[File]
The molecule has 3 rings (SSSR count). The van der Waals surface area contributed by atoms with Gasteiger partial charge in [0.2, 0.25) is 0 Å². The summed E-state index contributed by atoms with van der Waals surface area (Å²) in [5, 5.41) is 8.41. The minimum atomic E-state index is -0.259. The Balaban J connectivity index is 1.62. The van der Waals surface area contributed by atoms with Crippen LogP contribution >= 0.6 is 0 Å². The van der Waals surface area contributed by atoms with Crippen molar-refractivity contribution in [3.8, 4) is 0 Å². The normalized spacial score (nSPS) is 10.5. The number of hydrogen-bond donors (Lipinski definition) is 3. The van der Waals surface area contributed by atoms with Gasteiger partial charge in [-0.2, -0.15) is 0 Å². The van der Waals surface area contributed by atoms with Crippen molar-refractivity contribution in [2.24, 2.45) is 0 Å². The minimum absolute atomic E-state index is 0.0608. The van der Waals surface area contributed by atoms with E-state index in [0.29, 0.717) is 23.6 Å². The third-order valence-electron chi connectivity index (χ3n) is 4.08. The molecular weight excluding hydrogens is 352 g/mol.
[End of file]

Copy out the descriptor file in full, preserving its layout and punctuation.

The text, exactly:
The molecule has 3 rings (SSSR count). The van der Waals surface area contributed by atoms with Gasteiger partial charge in [0.2, 0.25) is 0 Å². The summed E-state index contributed by atoms with van der Waals surface area (Å²) in [5, 5.41) is 8.41. The minimum atomic E-state index is -0.259. The Balaban J connectivity index is 1.62. The van der Waals surface area contributed by atoms with Crippen LogP contribution >= 0.6 is 0 Å². The van der Waals surface area contributed by atoms with Crippen molar-refractivity contribution in [3.8, 4) is 0 Å². The normalized spacial score (nSPS) is 10.5. The number of hydrogen-bond donors (Lipinski definition) is 3. The van der Waals surface area contributed by atoms with Gasteiger partial charge in [-0.2, -0.15) is 0 Å². The van der Waals surface area contributed by atoms with Crippen molar-refractivity contribution in [2.24, 2.45) is 0 Å². The minimum absolute atomic E-state index is 0.0608. The van der Waals surface area contributed by atoms with E-state index in [0.29, 0.717) is 23.6 Å². The third-order valence-electron chi connectivity index (χ3n) is 4.08. The molecular weight excluding hydrogens is 352 g/mol.